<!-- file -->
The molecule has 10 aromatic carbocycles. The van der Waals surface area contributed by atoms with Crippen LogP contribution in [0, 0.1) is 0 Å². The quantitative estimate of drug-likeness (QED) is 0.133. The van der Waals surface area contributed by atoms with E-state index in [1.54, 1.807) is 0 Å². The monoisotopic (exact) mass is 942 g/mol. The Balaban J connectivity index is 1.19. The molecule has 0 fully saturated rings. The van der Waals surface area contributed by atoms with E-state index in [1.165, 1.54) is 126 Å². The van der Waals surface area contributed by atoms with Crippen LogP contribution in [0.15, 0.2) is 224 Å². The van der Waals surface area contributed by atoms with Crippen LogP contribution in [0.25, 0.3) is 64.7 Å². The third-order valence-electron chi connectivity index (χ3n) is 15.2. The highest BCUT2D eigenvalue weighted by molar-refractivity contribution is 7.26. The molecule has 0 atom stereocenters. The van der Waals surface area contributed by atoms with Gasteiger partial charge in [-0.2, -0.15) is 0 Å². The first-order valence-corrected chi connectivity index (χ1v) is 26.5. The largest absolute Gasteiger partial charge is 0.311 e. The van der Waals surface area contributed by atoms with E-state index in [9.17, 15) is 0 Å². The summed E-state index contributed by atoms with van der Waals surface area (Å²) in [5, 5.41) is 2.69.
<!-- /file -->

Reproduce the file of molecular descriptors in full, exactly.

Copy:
The molecule has 10 aromatic carbocycles. The van der Waals surface area contributed by atoms with Crippen LogP contribution in [0, 0.1) is 0 Å². The quantitative estimate of drug-likeness (QED) is 0.133. The van der Waals surface area contributed by atoms with E-state index in [1.54, 1.807) is 0 Å². The monoisotopic (exact) mass is 942 g/mol. The Balaban J connectivity index is 1.19. The molecule has 0 fully saturated rings. The van der Waals surface area contributed by atoms with E-state index in [1.165, 1.54) is 126 Å². The van der Waals surface area contributed by atoms with Crippen LogP contribution in [0.15, 0.2) is 224 Å². The van der Waals surface area contributed by atoms with Crippen LogP contribution in [0.25, 0.3) is 64.7 Å². The third-order valence-electron chi connectivity index (χ3n) is 15.2. The highest BCUT2D eigenvalue weighted by molar-refractivity contribution is 7.26. The molecule has 0 atom stereocenters. The van der Waals surface area contributed by atoms with Gasteiger partial charge in [-0.2, -0.15) is 0 Å². The first-order valence-corrected chi connectivity index (χ1v) is 26.5. The largest absolute Gasteiger partial charge is 0.311 e. The van der Waals surface area contributed by atoms with E-state index in [9.17, 15) is 0 Å². The summed E-state index contributed by atoms with van der Waals surface area (Å²) in [5, 5.41) is 2.69.